LC3-dependent EV loading and secretion (LDELS) promotes transferrin receptor secretion via extracellular vesicles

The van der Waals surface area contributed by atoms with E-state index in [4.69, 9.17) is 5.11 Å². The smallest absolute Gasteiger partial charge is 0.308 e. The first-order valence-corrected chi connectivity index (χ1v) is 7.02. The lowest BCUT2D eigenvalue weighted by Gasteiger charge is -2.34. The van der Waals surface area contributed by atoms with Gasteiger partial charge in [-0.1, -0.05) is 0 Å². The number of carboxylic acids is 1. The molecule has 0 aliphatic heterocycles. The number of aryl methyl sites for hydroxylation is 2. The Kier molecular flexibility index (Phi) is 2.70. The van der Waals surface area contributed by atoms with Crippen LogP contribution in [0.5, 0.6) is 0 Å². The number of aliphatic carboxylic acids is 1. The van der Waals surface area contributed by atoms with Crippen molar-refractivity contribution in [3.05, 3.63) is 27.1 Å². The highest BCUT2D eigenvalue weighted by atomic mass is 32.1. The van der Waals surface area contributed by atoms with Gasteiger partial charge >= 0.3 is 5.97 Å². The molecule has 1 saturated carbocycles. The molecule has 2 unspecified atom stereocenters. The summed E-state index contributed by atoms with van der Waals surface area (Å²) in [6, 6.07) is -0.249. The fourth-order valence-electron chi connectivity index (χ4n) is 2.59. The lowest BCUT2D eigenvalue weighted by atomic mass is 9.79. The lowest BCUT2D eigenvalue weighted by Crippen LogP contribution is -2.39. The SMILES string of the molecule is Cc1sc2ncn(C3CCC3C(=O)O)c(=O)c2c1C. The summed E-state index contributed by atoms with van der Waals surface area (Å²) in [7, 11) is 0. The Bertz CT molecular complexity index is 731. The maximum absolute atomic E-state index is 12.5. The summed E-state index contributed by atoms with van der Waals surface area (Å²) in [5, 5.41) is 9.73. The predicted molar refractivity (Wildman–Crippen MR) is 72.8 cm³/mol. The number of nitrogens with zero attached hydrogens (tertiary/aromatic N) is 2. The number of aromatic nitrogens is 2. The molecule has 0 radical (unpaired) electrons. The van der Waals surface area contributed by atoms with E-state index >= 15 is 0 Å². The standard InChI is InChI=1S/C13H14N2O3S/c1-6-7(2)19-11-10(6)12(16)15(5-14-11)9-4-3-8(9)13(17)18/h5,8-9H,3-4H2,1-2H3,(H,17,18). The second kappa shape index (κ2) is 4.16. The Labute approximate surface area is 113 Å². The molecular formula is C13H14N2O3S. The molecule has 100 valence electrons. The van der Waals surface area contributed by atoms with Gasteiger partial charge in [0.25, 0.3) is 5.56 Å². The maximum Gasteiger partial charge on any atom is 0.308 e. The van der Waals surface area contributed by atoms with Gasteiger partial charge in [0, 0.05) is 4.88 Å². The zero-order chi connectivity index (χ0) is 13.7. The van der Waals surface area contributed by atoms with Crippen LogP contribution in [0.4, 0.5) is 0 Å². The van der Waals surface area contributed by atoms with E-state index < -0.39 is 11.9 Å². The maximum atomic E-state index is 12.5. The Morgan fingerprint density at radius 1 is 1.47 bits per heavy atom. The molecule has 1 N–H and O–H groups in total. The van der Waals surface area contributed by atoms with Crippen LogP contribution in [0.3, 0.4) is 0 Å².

Autophagy is traditionally described as an autodigestive pathway in which cells perform the orderly degradation and recycling of dysfunctional or unneeded cytosolic components within autophagosomes. However, autophagy also has its less intuitive but biologically distinct roles in secretion. These secretory functions, collectively termed secretory autophagy, range from the secretion of inflammatory cytokines to the biogenesis of extracellular vesicles (EVs). The study of EVs has generated significant interest of late given their ability to evoke intercellular communication and non-cell autonomous activity in both normal homeostatic cell activity and pathological settings. However, these exciting phenotypic applications have somewhat overtaken the spotlight of EV research leading investigations of the specific molecular components involved in EV loading and secretion to fall by the wayside. Further research is needed detailing the underlying mechanistic components of EV secretion if we are to fully understand and take advantage of the exciting capabilities of EVs in health and disease.Recently, our lab described a secretory autophagy pathway termed LC3-dependent EV loading and secretion (LDELS) that facilitates the packaging of cytosolic cargoes, particularly RNA-binding proteins (RBPs), into extracellular vesicles for secretion outside the cell. The LDELS pathway utilizes a pool of LC3, a member of the ATG8 protein family that functions in autophagy substrate selection, localized at single membrane endosomes rather than double membrane autophagosomes. While our previous study focused on the requirement for this pathway in the secretion of soluble RNA-binding proteins, we also observed a collection of proteins containing membrane-spanning regions that relied on this pathway for secretion. In particular, we identified transferrin receptor as a novel substrate of the LDELS pathway. Transferrin receptor is a membrane glycoprotein responsible for cellular iron uptake and has been implicated in diseases such as hematological disorders, neurodegenerative diseases, and cancer. Additionally, it was the first protein identified to be secreted in EVs. Similar to other LDELS targets, TFRC secretion via EVs genetically requires components of the LC3-conjugation machinery but is independent of other ATGs involved in classical autophagosome formation. Interestingly, the secretion of EV-associated TFRC is actually enhanced upon inhibition of classical degradative capabilities. Furthermore, TFRC binds ATG8 orthologs via a cytoplasmic domain LC3-interacting region (LIR) motif, which may facilitate the loading of TFRC into EVs. However, this LIR motif is not solely responsible for the functional secretion of TFRC. This may be explained by the observation that TFRC exists both in the conventionally annotated orientation and in a reversed orientation in EVs, thus LC3 residing within the lumen of EVs may interact with LIRs localized to either the cytoplasmic or extracellular domains of TFRC. Additionally, the packaging and secretion of TFRC into EVs depends on multiple ESCRT pathway components, suggesting the ESCRT pathway is involved in the budding of TFRC into intraluminal vesicles, the precursors of EVs. Lastly, the secretion of TFRC requires the RAB27A, a small GTPase implicated in the docking and release of EVs into the extracellular space. Based on these results, we propose that the LDELS pathway promotes the TFRC incorporation into EVs and its secretion outside the cell.